But even the most respected chefs of this and other pastries are being ordered to make changes by Tuesday - the day New York's trans fat ban takes full effect.
New York is the first American city to adopt such a stringent rule.
Starting this week, the ban extends to almost all prepared food in restaurants, bakeries, cafeterias, salad bars and food carts. There will be a three-month grace period before big fines are slapped on violators. The artery-clogging substance was first banned from cooking oils last year.
Chefs who relied on trans fats to make their pie crusts flaky, their crackers crispy and their muffins moist have worked overtime finding substitute ingredients. They have burned through hundreds of gallons of oil, shortening and margarine trying to retool old recipes without damaging flavor, texture or color.
Yet, with the deadline looming, it appears that few, if any foods, are getting whacked.
Fast food giants from McDonald's to Taco Bell say they have banished trans fats without having to drop a single item from their menu.
Baking supply companies have introduced a host of replacements for the partially hydrogenated vegetable oils that are the biggest source of trans fats. Not even Crisco is made of Crisco anymore. The company reformulated all of its products last year to have "zero grams of trans fat per serving."
Even the cannoli has been spared.
New York's biggest maker of fried dough shells for the classic Italian dessert reports that after four months of sometimes frustrating experimentation, cooks finally produced a trans-fat-free replacement that is just as crisp and delicious as the original.
"There is a little difference in taste," acknowledged Mauricio Vasquez, general manager of Ariola Foods, which has been turning out pastries in Queens for 85 years. But, he added, "If you weren't familiar with the shell beforehand, you'd never know the difference."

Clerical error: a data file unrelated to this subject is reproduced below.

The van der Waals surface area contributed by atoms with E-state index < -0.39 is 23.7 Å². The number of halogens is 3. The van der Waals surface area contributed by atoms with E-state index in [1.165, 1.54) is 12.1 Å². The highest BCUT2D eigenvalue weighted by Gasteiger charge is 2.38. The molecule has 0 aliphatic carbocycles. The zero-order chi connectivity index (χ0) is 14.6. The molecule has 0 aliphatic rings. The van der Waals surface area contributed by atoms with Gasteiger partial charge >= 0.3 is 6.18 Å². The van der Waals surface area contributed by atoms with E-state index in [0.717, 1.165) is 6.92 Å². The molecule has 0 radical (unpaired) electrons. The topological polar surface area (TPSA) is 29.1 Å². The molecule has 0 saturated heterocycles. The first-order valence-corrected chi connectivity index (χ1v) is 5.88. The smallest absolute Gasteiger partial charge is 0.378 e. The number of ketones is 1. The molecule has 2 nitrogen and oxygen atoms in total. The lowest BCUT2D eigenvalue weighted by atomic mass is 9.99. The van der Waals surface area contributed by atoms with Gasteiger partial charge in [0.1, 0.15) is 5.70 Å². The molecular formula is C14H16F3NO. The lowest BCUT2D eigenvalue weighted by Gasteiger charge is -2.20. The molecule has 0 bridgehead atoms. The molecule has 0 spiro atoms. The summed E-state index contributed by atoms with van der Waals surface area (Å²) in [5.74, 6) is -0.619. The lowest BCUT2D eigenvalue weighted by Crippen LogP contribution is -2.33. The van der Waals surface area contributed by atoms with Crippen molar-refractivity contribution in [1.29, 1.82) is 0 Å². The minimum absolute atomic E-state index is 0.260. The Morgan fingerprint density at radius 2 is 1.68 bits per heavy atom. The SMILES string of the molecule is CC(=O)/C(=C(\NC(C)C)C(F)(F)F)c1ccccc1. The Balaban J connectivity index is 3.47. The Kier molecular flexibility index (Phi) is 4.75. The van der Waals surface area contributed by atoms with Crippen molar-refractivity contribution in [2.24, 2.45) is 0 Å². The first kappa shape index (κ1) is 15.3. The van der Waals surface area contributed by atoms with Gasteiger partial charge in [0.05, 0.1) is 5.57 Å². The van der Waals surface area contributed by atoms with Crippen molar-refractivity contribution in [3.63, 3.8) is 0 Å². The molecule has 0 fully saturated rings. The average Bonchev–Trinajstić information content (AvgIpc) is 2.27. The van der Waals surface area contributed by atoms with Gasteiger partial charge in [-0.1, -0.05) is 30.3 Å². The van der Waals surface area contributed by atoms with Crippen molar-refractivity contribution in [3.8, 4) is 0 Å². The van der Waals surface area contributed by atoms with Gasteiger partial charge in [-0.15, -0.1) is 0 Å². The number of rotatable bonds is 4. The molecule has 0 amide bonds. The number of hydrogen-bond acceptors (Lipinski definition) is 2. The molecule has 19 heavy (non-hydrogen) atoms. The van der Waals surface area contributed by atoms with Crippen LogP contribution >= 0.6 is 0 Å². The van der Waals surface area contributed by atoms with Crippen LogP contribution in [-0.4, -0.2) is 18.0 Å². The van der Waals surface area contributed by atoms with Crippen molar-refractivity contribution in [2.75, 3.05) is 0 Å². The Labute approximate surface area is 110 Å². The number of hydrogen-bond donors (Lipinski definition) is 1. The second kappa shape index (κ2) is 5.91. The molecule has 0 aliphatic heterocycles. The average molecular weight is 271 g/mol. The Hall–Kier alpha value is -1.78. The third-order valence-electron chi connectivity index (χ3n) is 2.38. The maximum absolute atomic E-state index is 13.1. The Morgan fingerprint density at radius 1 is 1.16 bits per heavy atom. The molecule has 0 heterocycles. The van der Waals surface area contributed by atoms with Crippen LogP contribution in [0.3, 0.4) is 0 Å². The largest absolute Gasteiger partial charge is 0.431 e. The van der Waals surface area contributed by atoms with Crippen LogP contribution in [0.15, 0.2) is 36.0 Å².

City health commissioner Thomas Frieden, who launched the anti-trans fat initiative, said it is too early to tell what percentage of the city's restaurants will fully comply by Tuesday. But he said his department had heard relatively few complaints so far from frustrated chefs.
"We think it is going extremely well," he said.
Those who reject the ban and get caught face a $2,000 fine starting Oct. 1.
Americans have been baking with vegetable shortening loaded with trans fats since the invention of Crisco. Unlike frying oils, whose main purpose is to conduct heat, shortening is a major contributor to taste and texture.
There are plenty of substitutes, including natural fats like butter or lard, palm oil, and a growing list of new oil blends. However, for some bakers, adjusting has been painful.
"We're banging our heads against the wall right now," said Manny Alaimo, an owner of the respected Villabate Pasticceria in Brooklyn.
Italian breads and cookies made with the zero-trans-fat shortening just haven't come out right, he said. A few demanding customers have complained about subtle changes in taste and texture, he said.
"It's going to be a really bumpy. People are just going to have to get used to it," he said.
Such fears have kept other cities from following New York's lead.
Family owned bakeries in Philadelphia raised such a ruckus that city lawmakers gave them an exemption from the trans fat ban that passed there last year.
The New York ban may have had its biggest effect on fast food chains, which have transformed recipes nationwide.
Dunkin Donuts eliminated trans fats from its doughnuts in October, months ahead of the deadline for frying oils. The company's cooks began experimenting with a replacement oil back in 2003 and tested 28 different substitutes, sometimes with disastrous results, before picking a new blend of palm, soybean and cottonseed oil.
The company sold 50 million trial doughnuts in secret, to see how customers would react, before announcing it had made the switch.
Dunkin Donuts said customers didn't notice the change.
In fact, Laura Stanley, a consultant who has been working with smaller New York restaurants seeking to adapt, says there doesn't seem to be a food that can't be saved.
She worked with a program based at New York City College of Technology in Brooklyn that tested replacement ingredients, held classes, and came up with fixes for recipes that seemed particularly problematic.
"We were pleasantly surprised," Stanley said. "We'd anticipated a lot of problems with flavor, but for most of these items the new products performed fine."
The one disappointment is that many chefs have been turning to products high in saturated fats, like palm oil, as a replacement. Some research suggests those fats might be just as bad for you as trans fats.
But there's hope: a second generation of low-cholesterol oils is coming out now. Stanley said there have been encouraging signs that they might be improved enough to persuade chefs to use them.